Ursula Andress received £1,500 for her iconic performance as Honey Ryder, with the same amount being paid to Anthony Dawson in the much smaller role of Professor Dent. Dawson, a friend of director Terence Young, would return to the series in From Russia With Love (1963) and Thunderball (1965) playing the hands and body of Ernst Stavro Blofeld, with the character’s voice provided by Eric Pohlmann in both films. Anthony Dawson would also appear as Colonel Klebb in screen-tests filmed at Pinewood Studios during February 1963 opposite the various actresses trying out for the role of Tatiana Romanova in From Russia With Love (1963). Eunice Gayson was paid £300 for three days’ work as Sylvia Trench, with Bernard Lee receiving £250 for his two days’ work as M, and Lois Maxwell earning £200 for her two days as Miss Moneypenny - in addition to providing her own costume for the film. Peter Burton received £50 for his one-scene performance as Major Boothroyd, filmed at Pinewood Studios on February 26th, 1962. For the role of Bond’s Jamaican ally, Quarrel, American-born John Kitzmiller was paid £750. Kitzmiller (mis-spelled Kitzmuller in the end credits) made an estimated 40 European films and achieved great fame in 1957, as the first black actor to win a Best Actor Award at the Cannes Film Festival for his role in the Yugoslavian (Slovenian) film Valley of Peace. Ian Fleming himself had favoured British actor Paul Danquah (1925-2015) for the role of Quarrel, following his breakthrough performance in A Taste Of Honey (1961). The author and actor had met several times whilst Danquah was studying law in the UK. Ironically, A Taste Of Honey was a film that Harry Saltzman had tried to set up at Woodfall Films, but left the production after a fall out with the other founders of the influential British ‘New Wave’ Company. ‘Cubby’ Broccoli had wanted Bahamian-born Earl Cameron for Quarrel, who would later play the similar role of Pinder in Thunderball (1965).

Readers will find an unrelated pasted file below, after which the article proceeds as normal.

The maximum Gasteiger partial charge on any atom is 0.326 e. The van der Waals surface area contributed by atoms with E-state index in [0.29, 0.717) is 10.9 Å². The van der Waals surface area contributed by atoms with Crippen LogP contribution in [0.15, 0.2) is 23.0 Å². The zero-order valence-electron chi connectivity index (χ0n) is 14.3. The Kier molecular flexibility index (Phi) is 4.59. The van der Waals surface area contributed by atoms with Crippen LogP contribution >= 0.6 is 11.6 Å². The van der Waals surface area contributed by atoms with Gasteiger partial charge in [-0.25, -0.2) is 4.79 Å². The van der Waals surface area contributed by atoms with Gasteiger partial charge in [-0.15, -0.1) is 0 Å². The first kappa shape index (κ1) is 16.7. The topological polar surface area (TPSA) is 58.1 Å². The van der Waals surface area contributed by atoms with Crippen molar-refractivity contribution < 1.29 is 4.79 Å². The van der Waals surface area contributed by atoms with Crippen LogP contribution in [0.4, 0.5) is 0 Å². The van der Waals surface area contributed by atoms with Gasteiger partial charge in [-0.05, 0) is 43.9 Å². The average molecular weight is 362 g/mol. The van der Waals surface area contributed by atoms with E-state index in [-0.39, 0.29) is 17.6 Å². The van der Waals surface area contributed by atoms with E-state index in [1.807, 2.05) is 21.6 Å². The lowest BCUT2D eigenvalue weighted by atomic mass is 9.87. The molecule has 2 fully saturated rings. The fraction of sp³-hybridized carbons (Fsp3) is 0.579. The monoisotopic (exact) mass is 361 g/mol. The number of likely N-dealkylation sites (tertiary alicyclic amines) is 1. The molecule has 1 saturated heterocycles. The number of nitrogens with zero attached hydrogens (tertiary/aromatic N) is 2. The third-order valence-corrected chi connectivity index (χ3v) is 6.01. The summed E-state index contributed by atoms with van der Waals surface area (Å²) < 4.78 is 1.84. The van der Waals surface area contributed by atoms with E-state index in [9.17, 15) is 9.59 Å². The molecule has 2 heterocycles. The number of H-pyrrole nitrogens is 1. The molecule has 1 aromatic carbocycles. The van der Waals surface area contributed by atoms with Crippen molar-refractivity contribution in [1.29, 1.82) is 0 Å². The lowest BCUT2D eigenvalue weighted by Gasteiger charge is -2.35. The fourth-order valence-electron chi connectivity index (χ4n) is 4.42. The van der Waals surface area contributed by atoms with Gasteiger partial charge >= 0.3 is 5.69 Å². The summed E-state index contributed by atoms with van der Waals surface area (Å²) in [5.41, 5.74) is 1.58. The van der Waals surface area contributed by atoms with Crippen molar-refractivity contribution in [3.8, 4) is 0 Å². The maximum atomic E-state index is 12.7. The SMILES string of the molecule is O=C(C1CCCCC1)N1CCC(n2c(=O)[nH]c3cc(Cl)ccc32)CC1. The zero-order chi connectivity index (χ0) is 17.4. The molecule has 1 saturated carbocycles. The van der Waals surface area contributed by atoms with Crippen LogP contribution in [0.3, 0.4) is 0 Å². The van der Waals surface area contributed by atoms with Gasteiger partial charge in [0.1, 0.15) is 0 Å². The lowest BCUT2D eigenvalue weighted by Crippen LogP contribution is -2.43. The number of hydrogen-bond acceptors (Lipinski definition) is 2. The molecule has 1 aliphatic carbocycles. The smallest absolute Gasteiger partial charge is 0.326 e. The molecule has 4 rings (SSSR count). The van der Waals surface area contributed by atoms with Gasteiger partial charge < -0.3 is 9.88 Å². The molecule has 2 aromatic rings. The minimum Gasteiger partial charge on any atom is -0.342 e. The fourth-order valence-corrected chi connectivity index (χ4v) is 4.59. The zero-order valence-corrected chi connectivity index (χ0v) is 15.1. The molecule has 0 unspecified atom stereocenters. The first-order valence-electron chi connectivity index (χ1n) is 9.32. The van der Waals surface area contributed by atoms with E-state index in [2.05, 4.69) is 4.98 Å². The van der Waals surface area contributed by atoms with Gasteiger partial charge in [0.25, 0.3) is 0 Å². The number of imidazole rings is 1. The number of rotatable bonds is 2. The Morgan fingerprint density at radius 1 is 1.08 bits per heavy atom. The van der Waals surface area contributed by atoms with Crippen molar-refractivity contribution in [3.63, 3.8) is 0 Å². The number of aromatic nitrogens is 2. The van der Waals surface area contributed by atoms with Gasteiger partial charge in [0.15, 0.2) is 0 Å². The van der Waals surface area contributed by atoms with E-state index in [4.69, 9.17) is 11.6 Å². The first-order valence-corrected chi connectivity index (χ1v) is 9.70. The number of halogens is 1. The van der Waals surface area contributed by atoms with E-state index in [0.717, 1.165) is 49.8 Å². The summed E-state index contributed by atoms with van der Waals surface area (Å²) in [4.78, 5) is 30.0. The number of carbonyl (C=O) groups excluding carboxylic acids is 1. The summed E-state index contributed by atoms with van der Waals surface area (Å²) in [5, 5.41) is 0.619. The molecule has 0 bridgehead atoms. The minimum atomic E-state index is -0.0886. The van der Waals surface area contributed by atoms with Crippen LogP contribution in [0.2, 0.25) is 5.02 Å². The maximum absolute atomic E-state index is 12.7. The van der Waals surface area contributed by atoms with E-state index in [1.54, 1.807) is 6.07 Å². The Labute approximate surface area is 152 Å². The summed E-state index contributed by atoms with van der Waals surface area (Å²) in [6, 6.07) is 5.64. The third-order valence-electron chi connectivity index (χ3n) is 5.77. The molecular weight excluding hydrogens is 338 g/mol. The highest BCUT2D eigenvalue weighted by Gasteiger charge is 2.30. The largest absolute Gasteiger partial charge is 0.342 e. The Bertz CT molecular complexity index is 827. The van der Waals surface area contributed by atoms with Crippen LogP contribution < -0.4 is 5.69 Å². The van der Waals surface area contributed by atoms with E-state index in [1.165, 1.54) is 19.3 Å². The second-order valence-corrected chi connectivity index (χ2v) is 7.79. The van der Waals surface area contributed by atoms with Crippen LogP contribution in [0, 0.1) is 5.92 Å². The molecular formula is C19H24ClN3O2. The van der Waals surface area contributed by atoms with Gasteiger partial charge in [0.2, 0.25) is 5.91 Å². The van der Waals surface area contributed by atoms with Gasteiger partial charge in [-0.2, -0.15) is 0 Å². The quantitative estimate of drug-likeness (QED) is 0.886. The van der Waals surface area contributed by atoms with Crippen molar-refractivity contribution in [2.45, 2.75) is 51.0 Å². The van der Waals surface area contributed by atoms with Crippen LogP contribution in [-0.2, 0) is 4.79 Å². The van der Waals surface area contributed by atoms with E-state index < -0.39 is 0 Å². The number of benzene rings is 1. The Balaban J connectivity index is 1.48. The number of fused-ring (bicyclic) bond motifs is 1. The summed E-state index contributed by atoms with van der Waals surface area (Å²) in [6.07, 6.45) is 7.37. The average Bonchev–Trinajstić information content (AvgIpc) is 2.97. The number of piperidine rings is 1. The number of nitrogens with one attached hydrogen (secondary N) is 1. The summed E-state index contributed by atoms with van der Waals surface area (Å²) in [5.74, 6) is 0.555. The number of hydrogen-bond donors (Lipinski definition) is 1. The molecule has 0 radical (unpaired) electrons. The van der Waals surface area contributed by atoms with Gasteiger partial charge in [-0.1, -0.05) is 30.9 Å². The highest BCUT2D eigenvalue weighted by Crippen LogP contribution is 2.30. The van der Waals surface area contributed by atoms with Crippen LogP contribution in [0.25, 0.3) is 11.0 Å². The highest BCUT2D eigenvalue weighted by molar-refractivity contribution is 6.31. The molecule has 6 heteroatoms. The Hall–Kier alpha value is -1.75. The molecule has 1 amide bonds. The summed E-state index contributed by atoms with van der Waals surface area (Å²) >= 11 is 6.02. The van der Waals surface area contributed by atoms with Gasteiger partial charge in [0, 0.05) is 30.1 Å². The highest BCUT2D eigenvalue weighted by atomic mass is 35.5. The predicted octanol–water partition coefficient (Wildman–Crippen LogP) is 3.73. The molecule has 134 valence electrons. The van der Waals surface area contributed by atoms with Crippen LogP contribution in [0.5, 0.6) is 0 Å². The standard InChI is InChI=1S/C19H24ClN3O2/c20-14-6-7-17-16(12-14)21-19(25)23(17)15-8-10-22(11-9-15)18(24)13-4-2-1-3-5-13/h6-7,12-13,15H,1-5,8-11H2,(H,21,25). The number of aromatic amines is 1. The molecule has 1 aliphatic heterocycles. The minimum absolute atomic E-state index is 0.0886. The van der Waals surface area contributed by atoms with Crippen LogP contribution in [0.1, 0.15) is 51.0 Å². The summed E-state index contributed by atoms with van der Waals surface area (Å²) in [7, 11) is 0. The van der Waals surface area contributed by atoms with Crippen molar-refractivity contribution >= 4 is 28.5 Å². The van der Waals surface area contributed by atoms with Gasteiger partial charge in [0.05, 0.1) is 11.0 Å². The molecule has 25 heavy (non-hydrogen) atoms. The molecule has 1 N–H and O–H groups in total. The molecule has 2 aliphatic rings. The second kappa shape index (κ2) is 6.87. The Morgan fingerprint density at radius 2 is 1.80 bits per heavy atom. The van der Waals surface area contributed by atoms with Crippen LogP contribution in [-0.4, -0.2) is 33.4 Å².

Ken Adam designed sets at Pinewood Studios

ABOVE: PRODUCTION DESIGN BY KEN ADAM (top left) Doctor No's Crab Key reception centre was one of the sets constructed on ‘A’ Stage at Pinewood Studios. (top right) The Reactor Room set took up the whole of Pinewood's ‘E’ Stage, whilst Doctor No's apartment (main picture) took up most of ‘A’ Stage, together with the reception centre set and Miss Taro's bungalow. The rest of the sets built for Dr. No (1962) were housed on ‘D’ Stage.

Production Designer Ken Adam was paid £2,563 for his remarkable contribution to the film. Working at Pinewood Studios whilst the crew were location shooting in Jamaica, Adam designed and oversaw construction of the interior sets for Dr. No at an estimated cost of £25,000. Additionally, EON Productions had spent at least £14,500 to rent the space required at Pinewood for the studio work, which began on February 26 and ended on April 26, 1962.

Sean Connery boards plance that will take him to Jamaica for location filming for Dr. No (1962)

ABOVE: (left) Sean Connery boards the aircraft that will take him to Jamaica a week ahead of the rest of the principal cast and crew. He was accompanied by director Terence Young and action arranger Bob Simmons. (right) An early publicity still of Sean Connery taken before principal photography began on Dr. No (1962)